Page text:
Ann Crotty Writer-at-large
The withdrawal of the four resolutions is the latest skirmish in a drawn-out, hostile battle for control of M&R. Picture: ISTOCK
The withdrawal of the four resolutions is the latest skirmish in a drawn-out, hostile battle for control of M&R. Picture: ISTOCK

In a dramatic last-minute development, engineering group Murray & Roberts (M&R) was forced to withdraw resolutions relating to the re-election of four board directors shortly before Thursday’s annual general meeting (AGM). This was to avoid their re-election being blocked by German investment firm Aton, which holds a 44% stake in M&R.

The withdrawal of the four resolutions is the latest skirmish in a drawn-out, hostile battle for control of M&R, which was once one of the country’s most powerful construction firms. It follows this week’s ruling by the Competition Appeal Court allowing Aton to vote most of its M&R shares.

The privately owned German company, which had bought an initial stake in M&R in 2015, made an offer for control in April 2018, by which time it had a stake of 29.99%. By early June, after offering R17 a share, Aton had increased its holding to 44%. The independent board of M&R has consistently urged shareholders to reject the offer and says a “fair-value price range” for control of the company is between R20 and R22 a share.

On Thursday, M&R said it had withdrawn the four resolutions needed to re-elect Ralph Havenstein, Ntombi Langa-Royds, Keith Spence and Henry Laas because the company was still subject to a mandatory offer by Aton.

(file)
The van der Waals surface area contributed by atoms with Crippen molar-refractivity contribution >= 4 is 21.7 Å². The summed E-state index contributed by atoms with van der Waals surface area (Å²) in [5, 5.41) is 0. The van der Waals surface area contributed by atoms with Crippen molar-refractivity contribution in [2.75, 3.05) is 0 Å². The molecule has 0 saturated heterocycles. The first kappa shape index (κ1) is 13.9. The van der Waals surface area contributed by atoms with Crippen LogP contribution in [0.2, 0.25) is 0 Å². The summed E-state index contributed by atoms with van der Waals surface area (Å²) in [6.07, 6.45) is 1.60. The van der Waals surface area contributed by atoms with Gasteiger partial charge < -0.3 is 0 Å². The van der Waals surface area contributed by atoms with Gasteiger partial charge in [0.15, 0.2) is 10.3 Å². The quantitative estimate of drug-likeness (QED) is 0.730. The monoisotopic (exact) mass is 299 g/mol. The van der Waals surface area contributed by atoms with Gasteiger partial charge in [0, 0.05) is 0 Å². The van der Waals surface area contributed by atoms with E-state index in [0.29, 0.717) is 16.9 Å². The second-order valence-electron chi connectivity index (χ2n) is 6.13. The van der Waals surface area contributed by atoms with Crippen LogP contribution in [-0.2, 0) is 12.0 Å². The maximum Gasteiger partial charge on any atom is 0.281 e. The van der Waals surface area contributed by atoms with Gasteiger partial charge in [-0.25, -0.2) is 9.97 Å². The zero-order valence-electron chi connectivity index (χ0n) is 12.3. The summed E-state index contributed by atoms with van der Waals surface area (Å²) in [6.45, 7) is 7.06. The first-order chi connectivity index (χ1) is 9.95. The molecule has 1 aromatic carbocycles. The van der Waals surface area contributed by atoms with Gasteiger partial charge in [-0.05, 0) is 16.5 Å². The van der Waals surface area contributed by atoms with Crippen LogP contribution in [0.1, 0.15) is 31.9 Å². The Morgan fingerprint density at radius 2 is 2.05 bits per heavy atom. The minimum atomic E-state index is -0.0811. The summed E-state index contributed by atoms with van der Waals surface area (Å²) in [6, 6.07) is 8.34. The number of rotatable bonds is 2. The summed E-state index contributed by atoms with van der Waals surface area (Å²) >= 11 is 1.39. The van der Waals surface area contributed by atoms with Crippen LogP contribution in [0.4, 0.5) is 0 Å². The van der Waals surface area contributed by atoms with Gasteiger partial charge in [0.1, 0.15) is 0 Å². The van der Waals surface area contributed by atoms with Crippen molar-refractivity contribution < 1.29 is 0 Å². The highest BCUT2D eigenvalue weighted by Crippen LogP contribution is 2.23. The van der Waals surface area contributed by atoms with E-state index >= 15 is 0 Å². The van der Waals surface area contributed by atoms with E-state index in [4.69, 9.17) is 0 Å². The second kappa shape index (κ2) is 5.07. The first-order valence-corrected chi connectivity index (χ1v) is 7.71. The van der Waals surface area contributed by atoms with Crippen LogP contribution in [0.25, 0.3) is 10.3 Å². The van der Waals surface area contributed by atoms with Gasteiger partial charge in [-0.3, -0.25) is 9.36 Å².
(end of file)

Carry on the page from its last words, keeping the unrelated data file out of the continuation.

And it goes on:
The regulations controlling takeovers prohibit directors from resigning from a board from the date an offer is made until it is declared unconditional, lapses or is withdrawn. The regulations only prohibit directors from resigning. They make no reference to a director that is due to retire by rotation.

The agenda for the AGM was sent to shareholders on September 28. Ed Jardim, M&R’s group investor and media executive, said on Thursday the board “obtained a legal opinion from our attorneys and only thereafter engaged with the JSE as to the plan to withdraw these affected resolutions at the AGM”.

Three weeks before the notice of the AGM was sent to shareholders, M&R appealed to the Competition Appeal Court  to restrict Aton’s voting at the AGM to 29.99%.

M&R argued that if Aton did vote all its shares, it would be able to exercise control over the meeting and therefore over M&R. This could contravene the competition laws as Aton has not yet secured regulatory approval for the deal.

Aton dismissed this argument and said recent attendance at M&R shareholder meetings showed that 44% would not be sufficient to sway the outcome of the AGM. It gave the court an undertaking that it would restrict its voting to 50% less one of the votes at the AGM.

Shareholders representing 87.64% of the shares participated at the meeting. The results indicate Aton did not vote against any resolutions but it did abstain from voting to appoint Diane Radley, Emma Mashilwane and  Spence as members of the group audit and sustainability committee.